Scrapping set to rise
IMO 2020 is expected to increase the number of containership demolitions, but progress has been slow thus far.
The relentless upwards charge of Brent crude in 2019, which last week briefly passed $75 on the back of anticipated supply challenges before easing off, is an obvious concern for containership operators that are at the same time in the dark over the starting price of the more expensive low-sulphur fuel oil mandated for the start of next year.
Last week’s news that the US will cease granting waivers for the import of sanctioned Iranian oil will contribute to carriers’ rising operating expense in the short-term, but it is the lack of visibility into the extra fuel costs associated with IMO 2020 that is making it harder to plan much further ahead.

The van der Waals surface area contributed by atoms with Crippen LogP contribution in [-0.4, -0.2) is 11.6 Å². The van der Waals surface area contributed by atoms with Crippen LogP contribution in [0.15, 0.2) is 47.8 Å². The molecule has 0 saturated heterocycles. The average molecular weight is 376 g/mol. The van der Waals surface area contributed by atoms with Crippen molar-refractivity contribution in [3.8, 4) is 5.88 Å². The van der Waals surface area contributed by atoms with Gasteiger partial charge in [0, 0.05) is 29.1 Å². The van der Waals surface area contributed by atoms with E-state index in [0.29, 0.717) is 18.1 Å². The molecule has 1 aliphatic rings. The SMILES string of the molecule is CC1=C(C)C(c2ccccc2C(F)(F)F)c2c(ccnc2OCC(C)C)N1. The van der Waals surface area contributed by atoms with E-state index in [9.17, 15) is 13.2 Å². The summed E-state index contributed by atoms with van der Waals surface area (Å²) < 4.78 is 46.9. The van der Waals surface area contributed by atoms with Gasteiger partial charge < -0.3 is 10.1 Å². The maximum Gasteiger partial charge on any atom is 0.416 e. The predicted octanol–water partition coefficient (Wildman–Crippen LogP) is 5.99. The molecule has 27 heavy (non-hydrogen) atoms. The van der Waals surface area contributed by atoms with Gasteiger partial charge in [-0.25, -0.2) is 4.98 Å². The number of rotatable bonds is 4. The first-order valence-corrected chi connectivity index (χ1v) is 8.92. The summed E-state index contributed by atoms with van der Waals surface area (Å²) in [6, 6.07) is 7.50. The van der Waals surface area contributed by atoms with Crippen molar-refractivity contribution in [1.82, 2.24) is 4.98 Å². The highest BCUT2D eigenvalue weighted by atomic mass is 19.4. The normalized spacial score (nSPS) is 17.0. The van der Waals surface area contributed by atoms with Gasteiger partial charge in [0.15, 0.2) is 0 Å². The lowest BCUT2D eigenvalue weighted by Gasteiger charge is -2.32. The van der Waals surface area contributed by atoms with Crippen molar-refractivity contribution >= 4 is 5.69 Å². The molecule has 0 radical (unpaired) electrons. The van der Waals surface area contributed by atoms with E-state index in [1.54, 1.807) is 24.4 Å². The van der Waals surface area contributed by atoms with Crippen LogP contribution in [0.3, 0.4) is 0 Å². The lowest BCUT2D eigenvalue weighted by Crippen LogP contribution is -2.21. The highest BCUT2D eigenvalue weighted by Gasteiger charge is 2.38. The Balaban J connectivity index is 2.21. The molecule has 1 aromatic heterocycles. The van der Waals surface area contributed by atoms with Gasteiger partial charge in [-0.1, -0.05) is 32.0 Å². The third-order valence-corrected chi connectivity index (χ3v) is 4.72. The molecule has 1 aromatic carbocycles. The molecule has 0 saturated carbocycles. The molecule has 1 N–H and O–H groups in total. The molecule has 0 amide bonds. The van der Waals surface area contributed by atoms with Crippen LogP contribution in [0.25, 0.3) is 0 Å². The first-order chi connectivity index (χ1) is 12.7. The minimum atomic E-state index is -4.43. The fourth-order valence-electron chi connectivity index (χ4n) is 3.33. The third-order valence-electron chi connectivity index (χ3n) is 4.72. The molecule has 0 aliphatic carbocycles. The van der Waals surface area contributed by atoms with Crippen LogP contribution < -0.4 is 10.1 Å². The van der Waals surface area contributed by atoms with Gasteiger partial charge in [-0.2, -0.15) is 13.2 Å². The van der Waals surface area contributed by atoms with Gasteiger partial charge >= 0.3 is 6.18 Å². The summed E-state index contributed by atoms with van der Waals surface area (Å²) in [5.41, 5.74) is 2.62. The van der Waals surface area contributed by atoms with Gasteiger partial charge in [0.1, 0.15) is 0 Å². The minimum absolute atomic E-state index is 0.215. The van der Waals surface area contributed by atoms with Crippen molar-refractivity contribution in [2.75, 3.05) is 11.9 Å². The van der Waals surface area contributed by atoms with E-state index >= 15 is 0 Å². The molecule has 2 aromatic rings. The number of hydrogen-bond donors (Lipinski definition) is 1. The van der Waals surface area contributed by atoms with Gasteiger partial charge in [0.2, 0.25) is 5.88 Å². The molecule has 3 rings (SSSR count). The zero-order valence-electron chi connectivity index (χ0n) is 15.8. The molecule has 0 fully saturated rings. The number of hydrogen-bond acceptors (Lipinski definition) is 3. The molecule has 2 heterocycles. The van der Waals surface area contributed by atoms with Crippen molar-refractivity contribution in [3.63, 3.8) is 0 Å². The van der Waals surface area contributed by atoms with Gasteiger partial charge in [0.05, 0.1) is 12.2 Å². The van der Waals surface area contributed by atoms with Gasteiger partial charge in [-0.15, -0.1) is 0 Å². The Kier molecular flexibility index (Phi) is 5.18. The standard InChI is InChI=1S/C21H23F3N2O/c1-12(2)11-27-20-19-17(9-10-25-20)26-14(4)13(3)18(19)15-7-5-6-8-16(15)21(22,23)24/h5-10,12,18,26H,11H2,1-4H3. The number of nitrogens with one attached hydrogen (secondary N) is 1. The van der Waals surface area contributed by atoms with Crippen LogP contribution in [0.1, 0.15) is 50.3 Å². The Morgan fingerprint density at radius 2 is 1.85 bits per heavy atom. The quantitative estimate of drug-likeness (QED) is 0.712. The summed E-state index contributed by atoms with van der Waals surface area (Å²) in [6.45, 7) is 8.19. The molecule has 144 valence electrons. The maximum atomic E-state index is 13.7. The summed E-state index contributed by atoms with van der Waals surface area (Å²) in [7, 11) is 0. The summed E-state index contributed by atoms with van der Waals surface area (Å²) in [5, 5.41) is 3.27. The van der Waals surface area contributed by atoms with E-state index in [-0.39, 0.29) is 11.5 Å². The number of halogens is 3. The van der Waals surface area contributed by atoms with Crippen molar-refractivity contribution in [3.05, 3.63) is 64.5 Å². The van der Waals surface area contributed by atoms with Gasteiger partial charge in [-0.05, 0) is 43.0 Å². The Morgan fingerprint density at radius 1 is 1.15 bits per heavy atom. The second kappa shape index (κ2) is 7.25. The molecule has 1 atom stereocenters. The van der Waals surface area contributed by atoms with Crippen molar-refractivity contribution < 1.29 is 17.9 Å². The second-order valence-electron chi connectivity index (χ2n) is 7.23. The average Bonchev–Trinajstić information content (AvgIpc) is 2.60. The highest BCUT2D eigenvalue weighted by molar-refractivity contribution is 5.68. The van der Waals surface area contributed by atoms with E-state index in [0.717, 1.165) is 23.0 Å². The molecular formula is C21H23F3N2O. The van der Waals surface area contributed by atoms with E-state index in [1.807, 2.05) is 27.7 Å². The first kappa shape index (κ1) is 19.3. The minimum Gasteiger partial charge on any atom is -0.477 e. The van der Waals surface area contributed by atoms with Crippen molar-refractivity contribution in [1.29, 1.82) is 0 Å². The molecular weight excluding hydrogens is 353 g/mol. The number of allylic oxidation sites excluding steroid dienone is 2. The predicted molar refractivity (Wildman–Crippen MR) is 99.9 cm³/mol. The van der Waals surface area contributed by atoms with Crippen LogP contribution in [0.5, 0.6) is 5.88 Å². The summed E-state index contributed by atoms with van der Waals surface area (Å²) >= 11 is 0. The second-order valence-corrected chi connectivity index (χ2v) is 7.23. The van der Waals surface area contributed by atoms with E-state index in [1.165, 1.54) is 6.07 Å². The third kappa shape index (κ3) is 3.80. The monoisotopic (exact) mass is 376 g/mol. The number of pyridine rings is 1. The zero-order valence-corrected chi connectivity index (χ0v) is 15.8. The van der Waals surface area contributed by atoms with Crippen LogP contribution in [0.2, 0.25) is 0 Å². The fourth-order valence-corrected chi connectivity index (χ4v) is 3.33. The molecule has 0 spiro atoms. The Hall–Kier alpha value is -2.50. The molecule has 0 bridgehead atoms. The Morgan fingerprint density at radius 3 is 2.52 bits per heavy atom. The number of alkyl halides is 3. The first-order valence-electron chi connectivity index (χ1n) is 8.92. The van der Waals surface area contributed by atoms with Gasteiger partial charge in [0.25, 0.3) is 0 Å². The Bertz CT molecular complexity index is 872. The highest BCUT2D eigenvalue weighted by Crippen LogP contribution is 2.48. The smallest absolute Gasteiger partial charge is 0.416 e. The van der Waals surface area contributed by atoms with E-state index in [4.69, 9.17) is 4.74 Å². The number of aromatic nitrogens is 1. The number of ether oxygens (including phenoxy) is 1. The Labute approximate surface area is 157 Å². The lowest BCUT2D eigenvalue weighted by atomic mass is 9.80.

One such area of uncertainty is with demolitions. Drewry has long expected that IMO 2020 will trigger much greater scrapping of containerships as many older and less fuel-efficient ships will be rendered uneconomic. The rapidly increasing move towards fitting exhaust scrubbers could force charter rates down for some ships that are not fitted with the system, potentially swelling the number of demolition candidates.